Diabetics Reap Long-Term Rewards of Intensive Treatment

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Feb. 10, 2000 (Tuscaloosa, Ala.) -- Doctors and patients with diabetes who aggressively treat and maintain near-normal blood sugars received good news on Wednesday with the release of a study showing that this intensive treatment leads to long-lasting benefits with significantly less eye and kidney disease.

Blindness and kidney failure are two common complications of diabetes, especially when the blood sugar, or glucose, is out of control. Type 1 diabetes, which occurs most commonly in children and young adults, is treated with daily injections of insulin. Type 2 diabetes, which is far more common, is usually diagnosed in adults over 40 and is treated with pills and/or insulin.

The current study, which is a follow-up of a previous study done on type 1 diabetics who were treated with intensive therapy four years earlier, consisted of more than 1,200 people with type 1 diabetes, aged 13 to 39, who were generally in good health. This study was designed to compare how well diabetics do on "conventional" vs. "intensive" therapy in the long-term. The current results, which are published in this week's issue of The New England Journal of Medicine, are the preliminary findings after four years of following these patients.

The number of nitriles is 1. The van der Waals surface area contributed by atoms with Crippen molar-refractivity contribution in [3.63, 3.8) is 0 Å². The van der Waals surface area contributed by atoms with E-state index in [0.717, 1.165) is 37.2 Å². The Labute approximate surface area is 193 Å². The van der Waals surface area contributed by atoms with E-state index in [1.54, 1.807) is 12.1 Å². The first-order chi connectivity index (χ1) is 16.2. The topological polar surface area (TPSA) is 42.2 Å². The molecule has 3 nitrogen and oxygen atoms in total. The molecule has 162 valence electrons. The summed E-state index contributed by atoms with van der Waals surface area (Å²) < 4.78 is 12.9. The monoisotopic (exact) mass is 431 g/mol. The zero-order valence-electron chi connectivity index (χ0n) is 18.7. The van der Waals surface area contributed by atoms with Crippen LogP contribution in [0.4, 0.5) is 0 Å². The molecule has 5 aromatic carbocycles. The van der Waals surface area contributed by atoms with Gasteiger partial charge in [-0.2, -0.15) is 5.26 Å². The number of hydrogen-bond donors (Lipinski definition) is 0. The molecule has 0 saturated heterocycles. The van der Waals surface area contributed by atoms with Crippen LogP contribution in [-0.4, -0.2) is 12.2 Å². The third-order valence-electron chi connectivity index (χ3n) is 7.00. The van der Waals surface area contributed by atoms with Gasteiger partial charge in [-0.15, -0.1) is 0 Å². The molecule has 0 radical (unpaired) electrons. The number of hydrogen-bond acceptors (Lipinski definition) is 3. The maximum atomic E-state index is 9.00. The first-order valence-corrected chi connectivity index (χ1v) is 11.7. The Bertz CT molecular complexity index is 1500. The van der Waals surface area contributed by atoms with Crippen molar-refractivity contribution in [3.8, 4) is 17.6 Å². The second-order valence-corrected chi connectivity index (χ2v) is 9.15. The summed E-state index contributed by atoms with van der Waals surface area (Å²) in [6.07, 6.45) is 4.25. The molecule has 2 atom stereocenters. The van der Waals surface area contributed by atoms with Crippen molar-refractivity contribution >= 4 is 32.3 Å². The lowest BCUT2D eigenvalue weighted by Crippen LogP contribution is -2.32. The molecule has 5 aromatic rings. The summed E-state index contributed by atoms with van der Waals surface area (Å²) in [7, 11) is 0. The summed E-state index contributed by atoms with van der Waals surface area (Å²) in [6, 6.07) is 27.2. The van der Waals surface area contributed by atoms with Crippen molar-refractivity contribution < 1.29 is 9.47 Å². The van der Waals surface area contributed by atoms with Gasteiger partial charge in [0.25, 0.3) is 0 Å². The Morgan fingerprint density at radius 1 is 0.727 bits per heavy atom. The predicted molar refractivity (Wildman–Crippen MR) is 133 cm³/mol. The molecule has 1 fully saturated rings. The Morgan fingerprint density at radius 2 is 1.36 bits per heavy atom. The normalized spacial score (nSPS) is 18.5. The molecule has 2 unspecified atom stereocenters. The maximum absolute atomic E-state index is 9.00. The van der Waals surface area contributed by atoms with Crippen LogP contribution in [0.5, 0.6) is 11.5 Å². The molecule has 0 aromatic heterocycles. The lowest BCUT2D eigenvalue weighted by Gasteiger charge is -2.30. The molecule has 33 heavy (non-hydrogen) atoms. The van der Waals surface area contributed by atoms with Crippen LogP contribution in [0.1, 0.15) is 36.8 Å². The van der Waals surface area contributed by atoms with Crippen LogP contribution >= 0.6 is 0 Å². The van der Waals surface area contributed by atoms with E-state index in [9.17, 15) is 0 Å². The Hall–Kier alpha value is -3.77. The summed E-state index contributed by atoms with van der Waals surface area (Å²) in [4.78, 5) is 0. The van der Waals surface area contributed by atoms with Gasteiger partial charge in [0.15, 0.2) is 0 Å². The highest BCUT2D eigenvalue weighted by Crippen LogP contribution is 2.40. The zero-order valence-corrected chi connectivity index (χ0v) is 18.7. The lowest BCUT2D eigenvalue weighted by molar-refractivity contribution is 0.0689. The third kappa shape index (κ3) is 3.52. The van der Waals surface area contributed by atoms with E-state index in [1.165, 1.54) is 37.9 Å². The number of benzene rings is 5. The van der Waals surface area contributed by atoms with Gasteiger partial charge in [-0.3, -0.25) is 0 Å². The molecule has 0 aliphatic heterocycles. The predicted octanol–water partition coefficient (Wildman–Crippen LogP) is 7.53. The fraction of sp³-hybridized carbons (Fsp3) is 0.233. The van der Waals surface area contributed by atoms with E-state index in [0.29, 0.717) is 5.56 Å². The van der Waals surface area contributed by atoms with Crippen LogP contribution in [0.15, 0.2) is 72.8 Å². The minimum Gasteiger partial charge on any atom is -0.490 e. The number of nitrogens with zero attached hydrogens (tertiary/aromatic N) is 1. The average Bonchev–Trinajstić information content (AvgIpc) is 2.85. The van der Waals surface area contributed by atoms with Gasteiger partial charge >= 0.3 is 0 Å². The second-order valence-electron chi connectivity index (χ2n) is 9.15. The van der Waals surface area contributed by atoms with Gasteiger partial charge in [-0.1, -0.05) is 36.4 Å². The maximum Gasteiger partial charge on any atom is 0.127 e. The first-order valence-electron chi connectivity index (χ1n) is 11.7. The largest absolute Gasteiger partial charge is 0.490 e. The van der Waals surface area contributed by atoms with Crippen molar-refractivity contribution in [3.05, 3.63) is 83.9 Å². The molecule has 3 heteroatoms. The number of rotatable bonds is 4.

In the previous study, the patients received either conventional therapy, which consisted of one to two insulin injections per day with one urine or blood glucose test per day. The intensive therapy group consisted of at least three daily insulin injections or treatment with an insulin pump, with frequent adjustments in the dose of insulin on the basis of blood glucose levels, which were checked at least four times a day. This group was also kept on a strict diet and enrolled in an exercise program.